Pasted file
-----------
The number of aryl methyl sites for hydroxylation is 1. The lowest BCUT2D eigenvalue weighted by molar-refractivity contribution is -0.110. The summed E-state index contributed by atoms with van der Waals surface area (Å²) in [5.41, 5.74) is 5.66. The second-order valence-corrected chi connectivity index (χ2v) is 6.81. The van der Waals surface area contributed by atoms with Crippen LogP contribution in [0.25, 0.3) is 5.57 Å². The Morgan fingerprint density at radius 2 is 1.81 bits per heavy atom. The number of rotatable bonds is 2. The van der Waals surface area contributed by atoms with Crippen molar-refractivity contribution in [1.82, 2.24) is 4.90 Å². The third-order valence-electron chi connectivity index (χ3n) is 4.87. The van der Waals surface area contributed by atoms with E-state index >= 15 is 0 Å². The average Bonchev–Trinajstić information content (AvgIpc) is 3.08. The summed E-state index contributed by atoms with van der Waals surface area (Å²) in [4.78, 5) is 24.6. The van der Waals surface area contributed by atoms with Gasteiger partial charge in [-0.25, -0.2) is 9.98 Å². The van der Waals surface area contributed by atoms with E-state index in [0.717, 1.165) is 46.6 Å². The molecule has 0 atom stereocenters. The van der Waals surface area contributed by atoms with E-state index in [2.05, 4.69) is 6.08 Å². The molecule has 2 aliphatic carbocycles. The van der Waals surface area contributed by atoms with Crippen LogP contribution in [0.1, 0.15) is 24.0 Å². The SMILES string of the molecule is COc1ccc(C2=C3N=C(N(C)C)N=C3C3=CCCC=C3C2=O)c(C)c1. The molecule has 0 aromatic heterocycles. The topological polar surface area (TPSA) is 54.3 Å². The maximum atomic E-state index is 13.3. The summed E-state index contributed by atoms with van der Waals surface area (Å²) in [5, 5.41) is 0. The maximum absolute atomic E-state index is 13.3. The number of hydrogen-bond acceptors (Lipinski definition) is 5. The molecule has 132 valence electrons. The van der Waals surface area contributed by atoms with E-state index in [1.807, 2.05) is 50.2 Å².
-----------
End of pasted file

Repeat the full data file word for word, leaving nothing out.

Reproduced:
The number of aryl methyl sites for hydroxylation is 1. The lowest BCUT2D eigenvalue weighted by molar-refractivity contribution is -0.110. The summed E-state index contributed by atoms with van der Waals surface area (Å²) in [5.41, 5.74) is 5.66. The second-order valence-corrected chi connectivity index (χ2v) is 6.81. The van der Waals surface area contributed by atoms with Crippen LogP contribution in [0.25, 0.3) is 5.57 Å². The Morgan fingerprint density at radius 2 is 1.81 bits per heavy atom. The number of rotatable bonds is 2. The van der Waals surface area contributed by atoms with Crippen molar-refractivity contribution in [1.82, 2.24) is 4.90 Å². The third-order valence-electron chi connectivity index (χ3n) is 4.87. The van der Waals surface area contributed by atoms with E-state index >= 15 is 0 Å². The average Bonchev–Trinajstić information content (AvgIpc) is 3.08. The summed E-state index contributed by atoms with van der Waals surface area (Å²) in [4.78, 5) is 24.6. The van der Waals surface area contributed by atoms with Gasteiger partial charge in [-0.25, -0.2) is 9.98 Å². The van der Waals surface area contributed by atoms with E-state index in [0.717, 1.165) is 46.6 Å². The molecule has 0 atom stereocenters. The van der Waals surface area contributed by atoms with E-state index in [2.05, 4.69) is 6.08 Å². The molecule has 2 aliphatic carbocycles. The van der Waals surface area contributed by atoms with Crippen LogP contribution in [0.1, 0.15) is 24.0 Å². The SMILES string of the molecule is COc1ccc(C2=C3N=C(N(C)C)N=C3C3=CCCC=C3C2=O)c(C)c1. The molecule has 0 aromatic heterocycles. The topological polar surface area (TPSA) is 54.3 Å². The maximum atomic E-state index is 13.3. The summed E-state index contributed by atoms with van der Waals surface area (Å²) in [5, 5.41) is 0. The maximum absolute atomic E-state index is 13.3. The number of hydrogen-bond acceptors (Lipinski definition) is 5. The molecule has 132 valence electrons. The van der Waals surface area contributed by atoms with E-state index in [1.807, 2.05) is 50.2 Å².